What comes to mind when one hears the term Long Island iced tea? More than likely, it’s the cocktail of gin, tequila, vodka, rum, triple sec and mixers popularized in the 1970s.
The drink looks like tea but that’s where any similarity ends. But despite widespread understanding that the term refers to a cocktail, it’s been registered for a line of actual teas.
Last month, the Long Island Iced Tea Corp., based on Long Island in New York, succeeded in getting a trademark registration for “Long Island Iced Tea,” for “Beverages made of tea; Beverages with a tea base; Fruit teas; Tea-based beverages; Tea-based beverages with fruit flavoring.”
The upshot seems to be that Long Island iced tea can be a generic term for an alcoholic drink that contains no tea. But Long Island Iced Tea can be a registered trademark for a non-alcoholic drink that is made of tea or based on tea.
Presumably, the company can’t make an alcoholic version of its iced tea and then claim exclusive rights to call it “Long Island Iced Tea.” Or can it? The registration disclaims any exclusive right to use “Iced Tea” by itself but doesn’t say whether it can have exclusive rights in an alcoholic version of its tea drinks.
In any case, the fact that the term was registered at all might be surprising. Terms such as Long Island iced tea that are used generically are usually rejected as trademarks because they lack distinctiveness.
Nonetheless, the Patent and Trademark Office issued the registration April 19 in the Supplemental Register, which is where it puts trademarks whose owners haven’t yet proved they are sufficiently distinctive.
In order to be a trademark, a term must be distinctive in relation to the goods it’s associated with. If a term is descriptive it can’t be distinctive and generally can’t serve as an indicator of the goods’ origin.
But if a descriptive term is used long enough, it can become associated in the minds of consumers with a particular source or producer. In other words, relative to trademark law, it’s can acquire distinctiveness. Proof of acquired distinctiveness is called “secondary meaning.”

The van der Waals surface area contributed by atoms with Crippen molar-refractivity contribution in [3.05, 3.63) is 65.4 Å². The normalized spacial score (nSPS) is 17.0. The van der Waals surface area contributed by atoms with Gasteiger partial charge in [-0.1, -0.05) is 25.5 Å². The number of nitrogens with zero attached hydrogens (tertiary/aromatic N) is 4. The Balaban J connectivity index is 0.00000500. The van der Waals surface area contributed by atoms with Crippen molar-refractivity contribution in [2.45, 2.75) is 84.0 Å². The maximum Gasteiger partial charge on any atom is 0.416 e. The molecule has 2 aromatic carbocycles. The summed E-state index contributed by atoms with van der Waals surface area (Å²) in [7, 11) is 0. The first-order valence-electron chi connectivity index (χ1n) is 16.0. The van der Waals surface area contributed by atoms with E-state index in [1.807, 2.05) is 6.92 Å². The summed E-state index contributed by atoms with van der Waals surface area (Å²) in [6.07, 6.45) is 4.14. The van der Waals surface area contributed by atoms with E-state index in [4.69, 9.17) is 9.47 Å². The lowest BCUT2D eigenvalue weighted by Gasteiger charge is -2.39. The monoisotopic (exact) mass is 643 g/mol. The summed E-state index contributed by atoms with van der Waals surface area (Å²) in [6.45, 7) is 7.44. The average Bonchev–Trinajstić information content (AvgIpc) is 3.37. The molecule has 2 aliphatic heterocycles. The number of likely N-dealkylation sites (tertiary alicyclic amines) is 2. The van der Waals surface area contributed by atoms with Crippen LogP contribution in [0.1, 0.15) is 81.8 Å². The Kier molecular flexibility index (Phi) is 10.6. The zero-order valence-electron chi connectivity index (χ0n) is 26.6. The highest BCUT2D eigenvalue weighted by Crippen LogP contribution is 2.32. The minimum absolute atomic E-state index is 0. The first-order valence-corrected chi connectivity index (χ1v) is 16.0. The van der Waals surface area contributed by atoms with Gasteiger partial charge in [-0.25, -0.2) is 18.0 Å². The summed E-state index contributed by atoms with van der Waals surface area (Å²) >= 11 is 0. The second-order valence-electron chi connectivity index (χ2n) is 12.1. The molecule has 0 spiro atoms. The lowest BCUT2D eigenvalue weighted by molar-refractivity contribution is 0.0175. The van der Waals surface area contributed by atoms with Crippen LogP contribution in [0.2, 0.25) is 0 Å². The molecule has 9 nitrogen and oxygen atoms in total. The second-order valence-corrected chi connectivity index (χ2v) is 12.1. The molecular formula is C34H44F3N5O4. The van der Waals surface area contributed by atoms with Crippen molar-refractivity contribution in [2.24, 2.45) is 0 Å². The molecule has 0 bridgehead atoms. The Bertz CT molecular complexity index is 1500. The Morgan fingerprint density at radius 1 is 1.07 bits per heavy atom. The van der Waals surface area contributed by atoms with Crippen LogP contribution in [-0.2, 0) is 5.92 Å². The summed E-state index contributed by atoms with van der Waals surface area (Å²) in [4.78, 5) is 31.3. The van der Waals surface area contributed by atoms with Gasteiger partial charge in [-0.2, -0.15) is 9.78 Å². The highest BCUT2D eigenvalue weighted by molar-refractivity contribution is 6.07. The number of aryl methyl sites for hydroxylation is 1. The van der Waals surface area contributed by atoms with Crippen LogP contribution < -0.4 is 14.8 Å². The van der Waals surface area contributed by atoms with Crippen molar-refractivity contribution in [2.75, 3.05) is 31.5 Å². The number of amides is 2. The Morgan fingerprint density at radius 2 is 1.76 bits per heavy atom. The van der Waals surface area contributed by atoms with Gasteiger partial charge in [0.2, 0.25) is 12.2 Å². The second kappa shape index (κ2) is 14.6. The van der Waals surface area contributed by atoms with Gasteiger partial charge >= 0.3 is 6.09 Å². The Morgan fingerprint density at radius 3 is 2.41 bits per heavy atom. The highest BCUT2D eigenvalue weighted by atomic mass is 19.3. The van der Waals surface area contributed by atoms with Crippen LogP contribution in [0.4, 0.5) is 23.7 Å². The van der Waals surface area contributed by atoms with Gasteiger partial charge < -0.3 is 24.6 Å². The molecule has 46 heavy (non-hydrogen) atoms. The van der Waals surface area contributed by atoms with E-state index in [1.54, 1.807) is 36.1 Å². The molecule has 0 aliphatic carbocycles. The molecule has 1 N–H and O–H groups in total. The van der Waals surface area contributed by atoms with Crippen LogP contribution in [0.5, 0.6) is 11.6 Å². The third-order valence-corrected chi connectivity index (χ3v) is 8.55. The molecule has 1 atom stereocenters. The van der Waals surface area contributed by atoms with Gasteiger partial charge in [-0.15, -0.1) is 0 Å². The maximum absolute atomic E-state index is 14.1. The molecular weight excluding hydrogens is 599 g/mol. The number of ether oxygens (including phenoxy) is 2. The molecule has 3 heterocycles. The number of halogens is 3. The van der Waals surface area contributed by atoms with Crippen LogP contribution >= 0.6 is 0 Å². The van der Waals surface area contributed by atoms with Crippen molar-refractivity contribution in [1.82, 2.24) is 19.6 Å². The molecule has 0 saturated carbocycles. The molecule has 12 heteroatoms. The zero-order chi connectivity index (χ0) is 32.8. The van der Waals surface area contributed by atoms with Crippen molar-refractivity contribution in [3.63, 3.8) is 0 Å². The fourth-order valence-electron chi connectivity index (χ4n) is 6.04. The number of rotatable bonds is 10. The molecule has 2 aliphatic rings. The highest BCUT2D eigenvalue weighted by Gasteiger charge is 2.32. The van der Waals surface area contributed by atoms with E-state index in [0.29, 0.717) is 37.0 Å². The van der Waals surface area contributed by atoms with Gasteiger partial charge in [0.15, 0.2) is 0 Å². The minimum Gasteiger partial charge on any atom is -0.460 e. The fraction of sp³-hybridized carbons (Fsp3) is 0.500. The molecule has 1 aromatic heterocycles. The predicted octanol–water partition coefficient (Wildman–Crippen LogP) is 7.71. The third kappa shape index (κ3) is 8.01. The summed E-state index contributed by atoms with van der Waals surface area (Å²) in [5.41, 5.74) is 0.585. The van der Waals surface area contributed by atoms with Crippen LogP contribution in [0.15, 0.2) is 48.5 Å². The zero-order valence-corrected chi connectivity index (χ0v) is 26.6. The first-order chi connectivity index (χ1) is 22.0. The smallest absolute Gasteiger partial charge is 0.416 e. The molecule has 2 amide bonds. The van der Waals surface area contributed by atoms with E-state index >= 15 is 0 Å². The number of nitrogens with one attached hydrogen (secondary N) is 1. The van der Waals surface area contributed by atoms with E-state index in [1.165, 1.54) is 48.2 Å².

All that’s important for the iced tea company, because a registration on the Supplemental Register doesn’t offer the same degree of protection as a registration on the Principal Register. For instance, a trademark owner on the Principal Register would be afforded the presumption that his trademark is valid in court, something not extended to those on Supplemental Register.
The tea makers can gather evidence of secondary meaning over time, strengthening their case for distinctiveness and applying for the Principal Register. That’s not true for terms that are officially considered generic; they can never become distinctive. “Pencil,” for instance, is the generic term for pencils. And no amount of secondary meaning is going to ever make that distinctive for anybody.
All Bloomberg BNA treatises are available on standing order, which ensures you will always receive the most current edition of the book or supplement of the title you have ordered from Bloomberg BNA’s book division. As soon as a new supplement or edition is published (usually annually) for a title you’ve previously purchased and requested to be placed on standing order, we’ll ship it to you to review for 30 days without any obligation. During this period, you can either (a) honor the invoice and receive a 5% discount (in addition to any other discounts you may qualify for) off the then-current price of the update, plus shipping and handling or (b) return the book(s), in which case, your invoice will be cancelled upon receipt of the book(s). Call us for a prepaid UPS label for your return. It’s as simple and easy as that. Most importantly, standing orders mean you will never have to worry about the timeliness of the information you’re relying on. And, you may discontinue standing orders at any time by contacting us at 1.800.960.1220 or by sending an email to email@example.com.
Put me on standing order at a 5% discount off list price of all future updates, in addition to any other discounts I may quality for. (Returnable within 30 days.)
Notify me when updates are available (No standing order will be created).
This Bloomberg BNA report is available on standing order, which ensures you will all receive the latest edition. This report is updated annually and we will send you the latest edition once it has been published. By signing up for standing order you will never have to worry about the timeliness of the information you need. And, you may discontinue standing orders at any time by contacting us at 1.800.372.1033, option 5, or by sending us an email to firstname.lastname@example.org.
Put me on standing order
Notify me when new releases are available (no standing order will be created)